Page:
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How to merge two Jira instances: a customer case


Piotr Mazij - 1 July 2020 - 0 comments

How to merge two Jira instances - cover image

Do you know how many Jira instances teams use at your company? You can benefit a lot from integrating them by implementing a unified stream of activity, connecting your reporting panels, and facilitating links between projects. However, integrating multiple Jira instances comes with its share of challenges. If you’re wondering how to carry out the process of linking two Jiras, this article is for you. In what follows, we show you how to connect Jira instances step-by-step on the basis of a real implementation we completed for one of our clients, a leader in the field of Intelligent Automation and Robotic Process Automation.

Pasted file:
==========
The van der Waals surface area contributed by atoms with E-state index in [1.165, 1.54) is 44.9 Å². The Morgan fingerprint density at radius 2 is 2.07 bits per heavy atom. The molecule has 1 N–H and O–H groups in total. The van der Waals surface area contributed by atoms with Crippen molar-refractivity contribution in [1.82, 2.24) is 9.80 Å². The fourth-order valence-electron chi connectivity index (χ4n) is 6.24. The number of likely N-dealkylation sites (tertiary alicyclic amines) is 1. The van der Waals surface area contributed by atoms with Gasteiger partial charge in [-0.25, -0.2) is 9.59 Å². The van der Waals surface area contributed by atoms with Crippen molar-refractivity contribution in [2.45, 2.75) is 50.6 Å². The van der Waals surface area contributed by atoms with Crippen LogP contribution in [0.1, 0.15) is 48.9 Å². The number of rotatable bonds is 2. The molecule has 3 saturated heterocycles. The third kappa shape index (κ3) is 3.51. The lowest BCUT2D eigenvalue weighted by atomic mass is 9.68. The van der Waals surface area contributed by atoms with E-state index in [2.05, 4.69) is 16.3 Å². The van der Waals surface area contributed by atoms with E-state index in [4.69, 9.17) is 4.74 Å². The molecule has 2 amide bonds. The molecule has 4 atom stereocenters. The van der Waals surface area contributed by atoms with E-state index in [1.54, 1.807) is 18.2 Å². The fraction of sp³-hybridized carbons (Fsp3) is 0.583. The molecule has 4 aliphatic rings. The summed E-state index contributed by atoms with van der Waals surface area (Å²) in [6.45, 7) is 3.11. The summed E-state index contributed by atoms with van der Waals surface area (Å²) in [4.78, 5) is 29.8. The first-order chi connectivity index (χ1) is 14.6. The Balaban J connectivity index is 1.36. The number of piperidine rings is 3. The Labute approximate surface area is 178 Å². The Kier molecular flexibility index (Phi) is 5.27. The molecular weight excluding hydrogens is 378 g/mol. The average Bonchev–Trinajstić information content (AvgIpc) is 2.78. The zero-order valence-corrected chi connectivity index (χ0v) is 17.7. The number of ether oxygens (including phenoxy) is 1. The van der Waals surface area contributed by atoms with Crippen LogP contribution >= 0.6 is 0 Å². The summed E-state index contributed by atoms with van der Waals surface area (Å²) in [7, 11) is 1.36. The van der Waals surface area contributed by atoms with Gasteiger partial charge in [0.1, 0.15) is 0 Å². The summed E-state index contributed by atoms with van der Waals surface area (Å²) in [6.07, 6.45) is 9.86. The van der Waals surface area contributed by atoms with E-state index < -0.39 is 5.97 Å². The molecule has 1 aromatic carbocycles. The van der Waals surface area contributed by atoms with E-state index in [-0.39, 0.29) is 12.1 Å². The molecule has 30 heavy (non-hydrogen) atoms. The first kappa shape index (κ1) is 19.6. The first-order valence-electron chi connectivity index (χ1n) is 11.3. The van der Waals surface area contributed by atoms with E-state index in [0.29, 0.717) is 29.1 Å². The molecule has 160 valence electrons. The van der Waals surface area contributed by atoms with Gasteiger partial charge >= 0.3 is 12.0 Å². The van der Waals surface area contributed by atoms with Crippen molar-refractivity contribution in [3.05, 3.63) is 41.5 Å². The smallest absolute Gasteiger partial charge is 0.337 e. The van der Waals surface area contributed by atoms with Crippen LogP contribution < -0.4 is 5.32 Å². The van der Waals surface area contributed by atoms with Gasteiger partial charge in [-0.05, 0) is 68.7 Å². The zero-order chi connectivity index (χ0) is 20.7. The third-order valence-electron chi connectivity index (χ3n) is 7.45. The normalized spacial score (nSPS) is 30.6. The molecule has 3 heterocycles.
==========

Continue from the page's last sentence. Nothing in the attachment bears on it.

Getting started – the needs analysis

Our client asked us to first carry out a workshop to develop a solution for merging two Jira instances used by two separate teams. This is the best first step to this type of project. If you’re looking to connect Jira instances, have your team analyze the processes and create a Proof of Concept of the configuration that can be easily managed and reused in other projectsThe final result should then go to all of the teams/departments using these Jira instances. Make sure to include a set of recommendations for further development, including applications, infrastructure, possible improvements, best practices, and configuration rules.

What we learned